Tomorrow (I don’t have time tonight) I’ll try spinning up a two-week-old server backup and restoring the site files from that – there were no changes to the site in that time (except perhaps automatic updates, which I could just redo). I’ll move the infected set of files somewhere safer to do forensics.

    Moderator Steve Stern (sterndata)

    (@sterndata)

    Forum Moderator & Support Team Volunteer

    Here’s one I got from one of the sites I maintain:

    owdy!
    
    Since WordPress 5.2 there is a built-in feature that detects when a plugin or theme causes a fatal error on your site, and notifies you with this automated email.
    
    In this case, WordPress caught an error with one of your plugins, BackWPup.
    
    First, visit your website (https://example.com/) and check for any visible issues. Next, visit the page where the error was caught (https://example.com/wp-admin/update-core.php) and check for any visible issues.
    
    Please contact your host for assistance with investigating this issue further.
    
    If your site appears broken and you can't access your dashboard normally, WordPress now has a special "recovery mode". This lets you safely login to your dashboard and investigate further.
    
    https://example.com/wp-login.php?action=enter_recovery_mode&rm_token=xxx&rm_key=xxx
    
    To keep your site safe, this link will expire in 1 day. Don't worry about that, though: a new link will be emailed to you if the error occurs again after it expires.
    
    Error Details
    =============
    An error of type E_ERROR was caused in line 27 of the file /home/xxx/example.com/wp-content/plugins/backwpup/inc/Notice/PromoterUpdater.php. Error message: Uncaught Error: Call to undefined function Inpsyde\BackWPup\Notice\json_last_error() in /home/xxx/example.com/wp-content/plugins/backwpup/inc/Notice/PromoterUpdater.php:27
    Stack trace:
    #0 /home/xxx/example.com/wp-content/plugins/backwpup/backwpup.php(113): Inpsyde\BackWPup\Notice\PromoterUpdater->update()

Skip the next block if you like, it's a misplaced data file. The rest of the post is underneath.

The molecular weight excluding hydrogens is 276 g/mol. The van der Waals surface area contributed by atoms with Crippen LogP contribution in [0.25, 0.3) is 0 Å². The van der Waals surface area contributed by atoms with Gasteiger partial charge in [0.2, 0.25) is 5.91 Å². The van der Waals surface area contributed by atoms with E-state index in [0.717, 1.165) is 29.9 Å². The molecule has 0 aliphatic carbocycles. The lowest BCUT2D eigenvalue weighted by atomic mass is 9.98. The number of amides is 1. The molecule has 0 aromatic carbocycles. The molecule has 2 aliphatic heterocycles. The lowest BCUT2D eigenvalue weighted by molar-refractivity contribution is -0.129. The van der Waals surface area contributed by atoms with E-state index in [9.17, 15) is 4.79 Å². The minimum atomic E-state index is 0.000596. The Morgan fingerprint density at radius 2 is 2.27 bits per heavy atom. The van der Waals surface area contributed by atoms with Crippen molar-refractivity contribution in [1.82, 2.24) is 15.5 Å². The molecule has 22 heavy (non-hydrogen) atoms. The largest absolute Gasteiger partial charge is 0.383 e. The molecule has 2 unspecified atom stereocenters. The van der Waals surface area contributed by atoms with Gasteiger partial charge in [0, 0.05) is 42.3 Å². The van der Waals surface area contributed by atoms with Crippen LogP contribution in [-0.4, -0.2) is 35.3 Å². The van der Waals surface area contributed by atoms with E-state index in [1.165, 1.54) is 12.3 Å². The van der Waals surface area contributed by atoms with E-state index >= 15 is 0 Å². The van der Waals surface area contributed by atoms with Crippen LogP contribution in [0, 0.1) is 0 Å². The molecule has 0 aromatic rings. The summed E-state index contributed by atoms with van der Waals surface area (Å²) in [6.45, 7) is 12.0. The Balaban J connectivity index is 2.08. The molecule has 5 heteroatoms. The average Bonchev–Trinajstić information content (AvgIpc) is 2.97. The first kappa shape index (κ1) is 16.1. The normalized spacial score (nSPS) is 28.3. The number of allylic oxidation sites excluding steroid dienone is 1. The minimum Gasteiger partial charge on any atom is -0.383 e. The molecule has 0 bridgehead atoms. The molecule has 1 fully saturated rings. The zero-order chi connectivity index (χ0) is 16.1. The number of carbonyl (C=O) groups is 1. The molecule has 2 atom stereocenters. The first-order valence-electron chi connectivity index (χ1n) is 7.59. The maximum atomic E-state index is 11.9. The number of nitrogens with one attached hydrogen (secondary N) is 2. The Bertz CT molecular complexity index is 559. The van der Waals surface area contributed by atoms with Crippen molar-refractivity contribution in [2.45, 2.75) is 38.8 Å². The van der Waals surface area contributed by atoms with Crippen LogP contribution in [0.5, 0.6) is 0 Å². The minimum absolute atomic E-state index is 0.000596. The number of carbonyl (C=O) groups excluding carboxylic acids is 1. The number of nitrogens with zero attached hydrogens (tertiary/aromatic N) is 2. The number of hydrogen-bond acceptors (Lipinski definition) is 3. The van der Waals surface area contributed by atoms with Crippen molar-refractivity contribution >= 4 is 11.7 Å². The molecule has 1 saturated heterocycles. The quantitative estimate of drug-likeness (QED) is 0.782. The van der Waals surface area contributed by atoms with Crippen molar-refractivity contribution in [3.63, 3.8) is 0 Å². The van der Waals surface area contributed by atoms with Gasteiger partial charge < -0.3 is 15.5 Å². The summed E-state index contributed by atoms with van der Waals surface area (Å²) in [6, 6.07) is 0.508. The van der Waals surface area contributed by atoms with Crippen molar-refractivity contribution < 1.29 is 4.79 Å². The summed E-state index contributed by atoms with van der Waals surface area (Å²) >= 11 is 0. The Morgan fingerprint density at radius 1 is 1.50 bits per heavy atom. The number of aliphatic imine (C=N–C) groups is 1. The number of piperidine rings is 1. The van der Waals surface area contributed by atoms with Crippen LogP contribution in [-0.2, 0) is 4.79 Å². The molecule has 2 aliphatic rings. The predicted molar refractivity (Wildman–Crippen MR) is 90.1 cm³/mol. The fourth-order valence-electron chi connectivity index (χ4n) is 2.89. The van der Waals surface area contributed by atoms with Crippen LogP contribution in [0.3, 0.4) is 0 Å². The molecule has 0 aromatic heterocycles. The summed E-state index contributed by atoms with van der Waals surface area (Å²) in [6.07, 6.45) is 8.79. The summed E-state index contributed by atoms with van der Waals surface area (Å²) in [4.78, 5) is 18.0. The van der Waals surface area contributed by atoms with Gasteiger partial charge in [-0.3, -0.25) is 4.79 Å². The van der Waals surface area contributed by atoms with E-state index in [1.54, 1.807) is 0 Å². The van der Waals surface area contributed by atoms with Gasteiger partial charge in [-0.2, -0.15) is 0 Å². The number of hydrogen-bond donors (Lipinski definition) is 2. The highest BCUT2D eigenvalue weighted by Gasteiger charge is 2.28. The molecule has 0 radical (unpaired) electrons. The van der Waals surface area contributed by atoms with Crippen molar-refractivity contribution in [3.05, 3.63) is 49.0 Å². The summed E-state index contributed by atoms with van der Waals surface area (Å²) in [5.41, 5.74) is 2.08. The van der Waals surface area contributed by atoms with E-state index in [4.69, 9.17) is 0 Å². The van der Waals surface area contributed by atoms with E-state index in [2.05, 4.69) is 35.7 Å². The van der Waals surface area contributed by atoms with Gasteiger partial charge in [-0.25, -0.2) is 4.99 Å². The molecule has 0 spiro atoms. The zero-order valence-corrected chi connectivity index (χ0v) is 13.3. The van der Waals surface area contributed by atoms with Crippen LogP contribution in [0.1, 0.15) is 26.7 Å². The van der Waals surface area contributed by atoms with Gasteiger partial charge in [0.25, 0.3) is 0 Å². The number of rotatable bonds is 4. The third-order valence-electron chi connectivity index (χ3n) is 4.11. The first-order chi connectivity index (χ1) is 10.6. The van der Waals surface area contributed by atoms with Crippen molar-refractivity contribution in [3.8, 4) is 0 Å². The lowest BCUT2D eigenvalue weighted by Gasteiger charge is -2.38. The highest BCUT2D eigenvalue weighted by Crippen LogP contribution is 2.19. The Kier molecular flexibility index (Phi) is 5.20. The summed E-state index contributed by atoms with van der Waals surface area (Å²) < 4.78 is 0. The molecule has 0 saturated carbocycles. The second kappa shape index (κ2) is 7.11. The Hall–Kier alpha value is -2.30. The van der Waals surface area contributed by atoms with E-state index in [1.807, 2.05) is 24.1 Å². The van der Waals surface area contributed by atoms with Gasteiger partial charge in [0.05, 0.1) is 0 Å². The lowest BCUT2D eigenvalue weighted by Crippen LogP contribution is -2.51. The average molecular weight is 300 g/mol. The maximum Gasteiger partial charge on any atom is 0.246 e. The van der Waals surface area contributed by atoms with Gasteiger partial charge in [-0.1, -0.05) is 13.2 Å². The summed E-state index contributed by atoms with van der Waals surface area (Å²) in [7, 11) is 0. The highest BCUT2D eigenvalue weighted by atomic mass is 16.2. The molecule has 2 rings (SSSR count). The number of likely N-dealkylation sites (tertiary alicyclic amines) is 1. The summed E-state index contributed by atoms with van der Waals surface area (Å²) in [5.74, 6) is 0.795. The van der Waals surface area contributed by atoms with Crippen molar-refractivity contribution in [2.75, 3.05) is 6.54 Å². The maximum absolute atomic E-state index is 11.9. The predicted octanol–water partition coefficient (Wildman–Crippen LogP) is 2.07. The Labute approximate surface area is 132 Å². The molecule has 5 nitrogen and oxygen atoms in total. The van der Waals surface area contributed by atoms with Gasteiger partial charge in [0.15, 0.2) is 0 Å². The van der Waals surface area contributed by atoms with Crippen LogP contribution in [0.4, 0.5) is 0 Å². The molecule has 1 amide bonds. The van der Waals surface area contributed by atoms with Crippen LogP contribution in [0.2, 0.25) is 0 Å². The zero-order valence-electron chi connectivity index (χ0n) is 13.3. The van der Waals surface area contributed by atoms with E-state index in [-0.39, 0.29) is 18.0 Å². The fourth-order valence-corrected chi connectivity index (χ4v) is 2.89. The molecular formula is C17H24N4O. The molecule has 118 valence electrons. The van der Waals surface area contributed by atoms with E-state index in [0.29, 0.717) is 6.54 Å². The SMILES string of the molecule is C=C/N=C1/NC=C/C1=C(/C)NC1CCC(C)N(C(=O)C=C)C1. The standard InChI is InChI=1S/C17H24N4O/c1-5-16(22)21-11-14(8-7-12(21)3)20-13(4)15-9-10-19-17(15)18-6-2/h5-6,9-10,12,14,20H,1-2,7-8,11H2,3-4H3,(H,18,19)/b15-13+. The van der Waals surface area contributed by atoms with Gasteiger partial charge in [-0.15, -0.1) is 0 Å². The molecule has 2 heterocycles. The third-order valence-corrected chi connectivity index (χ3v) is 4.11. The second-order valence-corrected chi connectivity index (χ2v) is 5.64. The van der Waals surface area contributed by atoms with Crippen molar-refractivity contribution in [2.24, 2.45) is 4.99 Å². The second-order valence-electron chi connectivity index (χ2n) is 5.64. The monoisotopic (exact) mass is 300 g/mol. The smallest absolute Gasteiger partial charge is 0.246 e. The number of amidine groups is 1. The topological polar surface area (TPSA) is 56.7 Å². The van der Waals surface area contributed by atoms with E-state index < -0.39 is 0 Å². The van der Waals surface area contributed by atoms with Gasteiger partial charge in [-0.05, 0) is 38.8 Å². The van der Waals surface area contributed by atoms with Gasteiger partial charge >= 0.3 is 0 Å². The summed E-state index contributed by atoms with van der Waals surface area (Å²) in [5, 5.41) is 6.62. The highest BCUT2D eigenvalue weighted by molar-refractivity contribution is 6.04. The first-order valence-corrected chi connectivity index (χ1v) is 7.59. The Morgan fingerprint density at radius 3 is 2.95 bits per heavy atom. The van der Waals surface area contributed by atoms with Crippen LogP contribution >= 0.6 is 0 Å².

#1 /home/xxx/example.com/wp-includes/class-wp-hook.php(288): BackWPup->{closure}(Object(stdClass))
    #2 /home/xxx/example.com/wp-includes/plugin.php(208): WP_Hook->apply_filters(Object(stdClass), Array)
    #3 /home/xxx/example.com/wp-includes/option.php(1815): apply_filters('pre_set_site_tr...', Object(stdClass), 'update_plugins')
    #4 /home/xxx/example.com/wp-includes/update.php(332): set_site_transient('update_plugins', Object(stdClass))
    #5 /home/xxx/example.com/wp-includes/class-wp-hook.php(286): wp_update_plugins('')
    #6 /home/xxx/example.com/wp-includes/class-wp-hook.php(310): WP_Hook->apply_filters('', Array)
    #7 /ho
    hackrepair

    (@hackrepair)

    While doing research for other clients with a similar hacking situation, I stumbled onto this discussion today.

    Sorry, but to put it simply, your site has been hacked and hackers added the redirect to your code. This will need to be cleaned and secured by someone to remedy the actual issue (hacker code removal).

    Has no relation to WordPress versions, et al.

    • This reply was modified 2 years ago by hackrepair.
    gmex1292

    (@gmex1292)

    I had a similar hack. I had infected files but most prominently it was a change in my site URL in WP_options and every single page/post had injected javascript in it.

    If you can, go into PhpMyAdmin and run the query:
    SELECT * FROM wp_posts WHERE post_content like ‘%land.buy%’

    …and see how many posts may have been affected. Then you can run a query to clean it up but you may have to understand how that happened in the first place: outdated plugins, wordpress etc.

Viewing 7 replies - 1 through 7 (of 7 total)